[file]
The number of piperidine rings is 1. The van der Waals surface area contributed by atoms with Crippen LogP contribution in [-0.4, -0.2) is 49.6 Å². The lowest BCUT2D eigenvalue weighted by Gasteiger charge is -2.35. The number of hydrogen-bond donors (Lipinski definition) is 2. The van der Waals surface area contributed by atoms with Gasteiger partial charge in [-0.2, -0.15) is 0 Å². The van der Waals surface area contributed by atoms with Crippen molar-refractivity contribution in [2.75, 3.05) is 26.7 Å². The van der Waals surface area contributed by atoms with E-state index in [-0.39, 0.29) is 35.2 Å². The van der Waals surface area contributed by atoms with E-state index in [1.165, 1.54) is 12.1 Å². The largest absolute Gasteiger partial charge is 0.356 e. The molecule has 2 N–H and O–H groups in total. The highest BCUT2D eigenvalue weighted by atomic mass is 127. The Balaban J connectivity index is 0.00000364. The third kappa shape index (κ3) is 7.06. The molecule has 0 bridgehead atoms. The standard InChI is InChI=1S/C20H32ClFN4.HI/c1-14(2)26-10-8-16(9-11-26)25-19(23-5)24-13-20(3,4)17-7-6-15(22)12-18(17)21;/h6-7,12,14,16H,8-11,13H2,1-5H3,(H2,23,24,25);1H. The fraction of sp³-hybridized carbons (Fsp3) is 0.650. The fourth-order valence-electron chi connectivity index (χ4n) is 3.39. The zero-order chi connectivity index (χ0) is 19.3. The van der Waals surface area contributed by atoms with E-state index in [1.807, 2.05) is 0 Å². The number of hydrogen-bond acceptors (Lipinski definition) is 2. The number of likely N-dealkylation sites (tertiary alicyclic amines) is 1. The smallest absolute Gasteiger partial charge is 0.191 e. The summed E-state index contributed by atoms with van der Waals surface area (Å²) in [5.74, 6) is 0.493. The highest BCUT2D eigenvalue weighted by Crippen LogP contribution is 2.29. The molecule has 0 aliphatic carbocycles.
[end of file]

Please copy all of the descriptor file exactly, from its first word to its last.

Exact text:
The number of piperidine rings is 1. The van der Waals surface area contributed by atoms with Crippen LogP contribution in [-0.4, -0.2) is 49.6 Å². The lowest BCUT2D eigenvalue weighted by Gasteiger charge is -2.35. The number of hydrogen-bond donors (Lipinski definition) is 2. The van der Waals surface area contributed by atoms with Gasteiger partial charge in [-0.2, -0.15) is 0 Å². The van der Waals surface area contributed by atoms with Crippen molar-refractivity contribution in [2.75, 3.05) is 26.7 Å². The van der Waals surface area contributed by atoms with E-state index in [-0.39, 0.29) is 35.2 Å². The van der Waals surface area contributed by atoms with E-state index in [1.165, 1.54) is 12.1 Å². The largest absolute Gasteiger partial charge is 0.356 e. The molecule has 2 N–H and O–H groups in total. The highest BCUT2D eigenvalue weighted by atomic mass is 127. The Balaban J connectivity index is 0.00000364. The third kappa shape index (κ3) is 7.06. The molecule has 0 bridgehead atoms. The standard InChI is InChI=1S/C20H32ClFN4.HI/c1-14(2)26-10-8-16(9-11-26)25-19(23-5)24-13-20(3,4)17-7-6-15(22)12-18(17)21;/h6-7,12,14,16H,8-11,13H2,1-5H3,(H2,23,24,25);1H. The fraction of sp³-hybridized carbons (Fsp3) is 0.650. The fourth-order valence-electron chi connectivity index (χ4n) is 3.39. The zero-order chi connectivity index (χ0) is 19.3. The van der Waals surface area contributed by atoms with E-state index in [1.807, 2.05) is 0 Å². The number of hydrogen-bond acceptors (Lipinski definition) is 2. The number of likely N-dealkylation sites (tertiary alicyclic amines) is 1. The smallest absolute Gasteiger partial charge is 0.191 e. The summed E-state index contributed by atoms with van der Waals surface area (Å²) in [5.74, 6) is 0.493. The highest BCUT2D eigenvalue weighted by Crippen LogP contribution is 2.29. The molecule has 0 aliphatic carbocycles.